Track topics on Twitter Track topics that are important to you
The purpose of this study is to assess innovative treatment methods in patients with adult respiratory distress syndrome (ARDS) as well as those at risk of developing ARDS.
ARDS affects approximately 150,000 people in the United States each year. Despite twenty years of research into the mechanisms that cause this syndrome and numerous developments in the technology of mechanical ventilation, the mortality rate has remained greater than 50 percent. In addition to the tragic loss of human life, this condition poses a cost to society because these patients spend an average of two weeks in intensive care units and require multiple high tech procedures. Because of the overwhelming nature of the lung injury once it is established, prevention appears to be the most effective strategy for improving the outlook for those with ARDS.
Basic research has identified numerous inflammatory pathways that are associated with the development of ARDS. Agents that block these mediators prolong survival in animals with lung injury, and a few of them have been tested in human patients. Because of the large number of putative mediators and the variety of ways that their action can be blocked, the possibility for new drug development is almost infinite. This is an exciting prospect, since it envisions the first effective pharmacologic treatment for ARDS. However, preliminary clinical studies have shown conflicting results, and there is an urgent need for a mechanism to efficiently and effectively test new drugs in ARDS. Treatment studies in patients with ARDS are difficult to perform for three reasons. First, the complicated clinical picture makes it difficult to accumulate a large number of comparable patients in any one center. Secondly, there is no agreement on the optimal supportive care of these critically ill patients. Finally, many of the patients meeting study criteria will not be enrolled in study protocols because of the acute nature of the disease process. For these reasons, therapeutic trials in ARDS require multicenter cooperation.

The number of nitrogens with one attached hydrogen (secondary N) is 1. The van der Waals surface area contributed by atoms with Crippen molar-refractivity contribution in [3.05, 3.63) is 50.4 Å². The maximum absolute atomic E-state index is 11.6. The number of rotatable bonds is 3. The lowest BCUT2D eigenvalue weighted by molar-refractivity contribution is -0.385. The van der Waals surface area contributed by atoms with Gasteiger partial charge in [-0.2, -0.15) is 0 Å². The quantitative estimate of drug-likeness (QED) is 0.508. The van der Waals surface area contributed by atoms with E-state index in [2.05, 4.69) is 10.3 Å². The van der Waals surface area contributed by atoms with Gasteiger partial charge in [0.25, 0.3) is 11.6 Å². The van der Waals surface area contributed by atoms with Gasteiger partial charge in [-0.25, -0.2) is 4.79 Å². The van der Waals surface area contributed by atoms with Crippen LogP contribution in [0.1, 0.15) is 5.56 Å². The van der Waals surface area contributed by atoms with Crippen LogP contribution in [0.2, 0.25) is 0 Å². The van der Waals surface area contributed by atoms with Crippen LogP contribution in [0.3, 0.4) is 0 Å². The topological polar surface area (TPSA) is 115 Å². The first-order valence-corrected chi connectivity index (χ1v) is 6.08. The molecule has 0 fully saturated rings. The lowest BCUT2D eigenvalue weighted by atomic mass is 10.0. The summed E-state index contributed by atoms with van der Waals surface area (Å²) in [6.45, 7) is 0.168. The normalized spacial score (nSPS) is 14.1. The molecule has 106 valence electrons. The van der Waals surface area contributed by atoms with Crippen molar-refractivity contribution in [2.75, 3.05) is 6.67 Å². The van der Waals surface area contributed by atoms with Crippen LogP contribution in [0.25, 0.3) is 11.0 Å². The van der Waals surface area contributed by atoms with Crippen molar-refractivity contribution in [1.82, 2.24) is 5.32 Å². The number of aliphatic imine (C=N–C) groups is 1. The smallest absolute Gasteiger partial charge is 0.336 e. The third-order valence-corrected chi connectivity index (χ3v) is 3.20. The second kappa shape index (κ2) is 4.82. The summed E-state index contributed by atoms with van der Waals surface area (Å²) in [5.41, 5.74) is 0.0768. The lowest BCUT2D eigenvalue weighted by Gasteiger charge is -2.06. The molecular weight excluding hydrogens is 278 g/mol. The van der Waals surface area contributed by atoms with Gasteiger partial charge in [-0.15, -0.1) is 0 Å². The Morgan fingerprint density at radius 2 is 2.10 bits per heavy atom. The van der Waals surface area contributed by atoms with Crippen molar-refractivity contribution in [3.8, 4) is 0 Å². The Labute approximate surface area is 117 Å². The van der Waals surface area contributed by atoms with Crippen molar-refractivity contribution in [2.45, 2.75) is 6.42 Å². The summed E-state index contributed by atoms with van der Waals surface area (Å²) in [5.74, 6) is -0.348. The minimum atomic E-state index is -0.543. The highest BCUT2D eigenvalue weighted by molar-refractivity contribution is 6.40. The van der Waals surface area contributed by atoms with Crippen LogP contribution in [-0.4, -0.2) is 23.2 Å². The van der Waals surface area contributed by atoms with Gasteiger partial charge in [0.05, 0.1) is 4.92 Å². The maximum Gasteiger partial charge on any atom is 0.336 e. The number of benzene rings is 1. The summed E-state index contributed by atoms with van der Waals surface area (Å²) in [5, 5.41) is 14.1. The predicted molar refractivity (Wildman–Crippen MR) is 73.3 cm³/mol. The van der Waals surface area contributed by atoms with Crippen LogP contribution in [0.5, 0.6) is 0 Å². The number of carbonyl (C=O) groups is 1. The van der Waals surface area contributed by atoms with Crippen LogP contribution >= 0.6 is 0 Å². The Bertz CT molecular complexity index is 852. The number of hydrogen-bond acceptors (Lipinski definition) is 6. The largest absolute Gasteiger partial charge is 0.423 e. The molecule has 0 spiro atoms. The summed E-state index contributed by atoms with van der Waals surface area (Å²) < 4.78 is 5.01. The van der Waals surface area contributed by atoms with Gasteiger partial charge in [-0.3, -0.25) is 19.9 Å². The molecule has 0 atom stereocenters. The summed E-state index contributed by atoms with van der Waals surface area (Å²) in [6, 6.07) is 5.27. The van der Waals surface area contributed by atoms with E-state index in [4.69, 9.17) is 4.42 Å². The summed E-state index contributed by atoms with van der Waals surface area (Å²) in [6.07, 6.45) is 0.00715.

This study compared the effect of corticosteroids with placebo in the management of late-phase (greater than seven days) ARDS. The study determined if the administration of the corticosteroid, methylprednisolone sodium succinate, in severe ARDS that was either stable or worsening after seven days, would reduce mortality and morbidity. The primary endpoint was mortality at 60 days. Secondary endpoints included ventilator-free days and organ failure-free days. LaSRS was designed to include 400 patients and began recruiting in the Spring of 1997. In October 1999, the data and safety monitoring board (DSMB) reduced the recruitment target number to 200 patients because the eligible patients were fewer than anticipated.
Allocation: Randomized, Control: Placebo Control, Endpoint Classification: Efficacy Study, Intervention Model: Factorial Assignment, Masking: Double-Blind, Primary Purpose: Treatment
Acute Respiratory Distress Syndrome
National Heart, Lung, and Blood Institute (NHLBI)
Published on BioPortfolio: 2014-07-23T21:46:07-0400
Neonatal acute respiratory distress syndrome(ARDS) is a rare but often severe respiratory disorder. The incidence remains unclear and mortality is about 30%-60%. It is characterized by acu...